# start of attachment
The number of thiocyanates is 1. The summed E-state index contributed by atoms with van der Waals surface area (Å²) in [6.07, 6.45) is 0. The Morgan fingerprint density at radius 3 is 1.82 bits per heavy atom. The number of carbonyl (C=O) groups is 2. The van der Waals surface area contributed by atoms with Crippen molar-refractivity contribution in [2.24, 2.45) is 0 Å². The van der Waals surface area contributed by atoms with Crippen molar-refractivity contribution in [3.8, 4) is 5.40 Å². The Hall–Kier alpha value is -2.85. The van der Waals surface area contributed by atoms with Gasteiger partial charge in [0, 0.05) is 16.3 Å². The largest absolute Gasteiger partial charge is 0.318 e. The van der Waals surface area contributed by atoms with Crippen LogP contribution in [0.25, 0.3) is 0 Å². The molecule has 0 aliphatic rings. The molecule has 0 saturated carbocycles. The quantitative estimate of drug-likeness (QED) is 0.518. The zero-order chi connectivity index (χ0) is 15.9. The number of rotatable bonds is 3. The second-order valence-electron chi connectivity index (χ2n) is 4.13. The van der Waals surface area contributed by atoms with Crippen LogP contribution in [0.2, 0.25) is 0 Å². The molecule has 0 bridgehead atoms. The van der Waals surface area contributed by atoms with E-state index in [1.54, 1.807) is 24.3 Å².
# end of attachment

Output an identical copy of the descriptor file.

The number of thiocyanates is 1. The summed E-state index contributed by atoms with van der Waals surface area (Å²) in [6.07, 6.45) is 0. The Morgan fingerprint density at radius 3 is 1.82 bits per heavy atom. The number of carbonyl (C=O) groups is 2. The van der Waals surface area contributed by atoms with Crippen molar-refractivity contribution in [2.24, 2.45) is 0 Å². The van der Waals surface area contributed by atoms with Crippen molar-refractivity contribution in [3.8, 4) is 5.40 Å². The Hall–Kier alpha value is -2.85. The van der Waals surface area contributed by atoms with Gasteiger partial charge in [0, 0.05) is 16.3 Å². The largest absolute Gasteiger partial charge is 0.318 e. The van der Waals surface area contributed by atoms with Crippen LogP contribution in [0.25, 0.3) is 0 Å². The molecule has 0 aliphatic rings. The molecule has 0 saturated carbocycles. The quantitative estimate of drug-likeness (QED) is 0.518. The zero-order chi connectivity index (χ0) is 15.9. The number of rotatable bonds is 3. The second-order valence-electron chi connectivity index (χ2n) is 4.13. The van der Waals surface area contributed by atoms with Crippen LogP contribution in [0.2, 0.25) is 0 Å². The molecule has 0 bridgehead atoms. The van der Waals surface area contributed by atoms with E-state index in [1.54, 1.807) is 24.3 Å².